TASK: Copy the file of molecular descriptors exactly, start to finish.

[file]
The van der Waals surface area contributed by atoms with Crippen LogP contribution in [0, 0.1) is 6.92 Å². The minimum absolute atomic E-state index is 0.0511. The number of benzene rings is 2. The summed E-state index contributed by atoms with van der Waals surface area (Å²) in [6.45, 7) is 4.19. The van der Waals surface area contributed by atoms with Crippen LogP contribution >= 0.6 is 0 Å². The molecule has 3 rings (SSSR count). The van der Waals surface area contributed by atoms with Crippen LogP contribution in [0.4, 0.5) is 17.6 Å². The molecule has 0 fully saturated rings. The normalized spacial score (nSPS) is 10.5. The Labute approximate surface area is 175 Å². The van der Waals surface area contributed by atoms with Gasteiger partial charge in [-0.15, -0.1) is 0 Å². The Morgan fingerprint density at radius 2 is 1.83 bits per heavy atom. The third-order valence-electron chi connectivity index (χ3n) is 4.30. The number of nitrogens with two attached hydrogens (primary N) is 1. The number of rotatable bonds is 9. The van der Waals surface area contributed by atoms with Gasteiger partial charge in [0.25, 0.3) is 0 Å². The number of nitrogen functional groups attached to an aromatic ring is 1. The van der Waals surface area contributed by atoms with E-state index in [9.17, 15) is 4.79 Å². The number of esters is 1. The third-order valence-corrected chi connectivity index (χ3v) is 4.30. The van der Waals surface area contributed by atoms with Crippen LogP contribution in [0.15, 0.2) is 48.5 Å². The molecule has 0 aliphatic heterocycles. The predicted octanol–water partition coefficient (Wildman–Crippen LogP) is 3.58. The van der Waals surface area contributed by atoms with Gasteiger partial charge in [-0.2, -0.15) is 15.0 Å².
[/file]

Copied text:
The van der Waals surface area contributed by atoms with Crippen LogP contribution in [0, 0.1) is 6.92 Å². The minimum absolute atomic E-state index is 0.0511. The number of benzene rings is 2. The summed E-state index contributed by atoms with van der Waals surface area (Å²) in [6.45, 7) is 4.19. The van der Waals surface area contributed by atoms with Crippen LogP contribution >= 0.6 is 0 Å². The molecule has 3 rings (SSSR count). The van der Waals surface area contributed by atoms with Crippen LogP contribution in [0.4, 0.5) is 17.6 Å². The molecule has 0 fully saturated rings. The normalized spacial score (nSPS) is 10.5. The Labute approximate surface area is 175 Å². The van der Waals surface area contributed by atoms with Gasteiger partial charge in [-0.15, -0.1) is 0 Å². The Morgan fingerprint density at radius 2 is 1.83 bits per heavy atom. The third-order valence-electron chi connectivity index (χ3n) is 4.30. The number of nitrogens with two attached hydrogens (primary N) is 1. The number of rotatable bonds is 9. The van der Waals surface area contributed by atoms with Gasteiger partial charge in [0.25, 0.3) is 0 Å². The number of nitrogen functional groups attached to an aromatic ring is 1. The van der Waals surface area contributed by atoms with E-state index in [9.17, 15) is 4.79 Å². The number of esters is 1. The third-order valence-corrected chi connectivity index (χ3v) is 4.30. The van der Waals surface area contributed by atoms with Crippen LogP contribution in [0.15, 0.2) is 48.5 Å². The molecule has 0 aliphatic heterocycles. The predicted octanol–water partition coefficient (Wildman–Crippen LogP) is 3.58. The van der Waals surface area contributed by atoms with Gasteiger partial charge in [-0.2, -0.15) is 15.0 Å².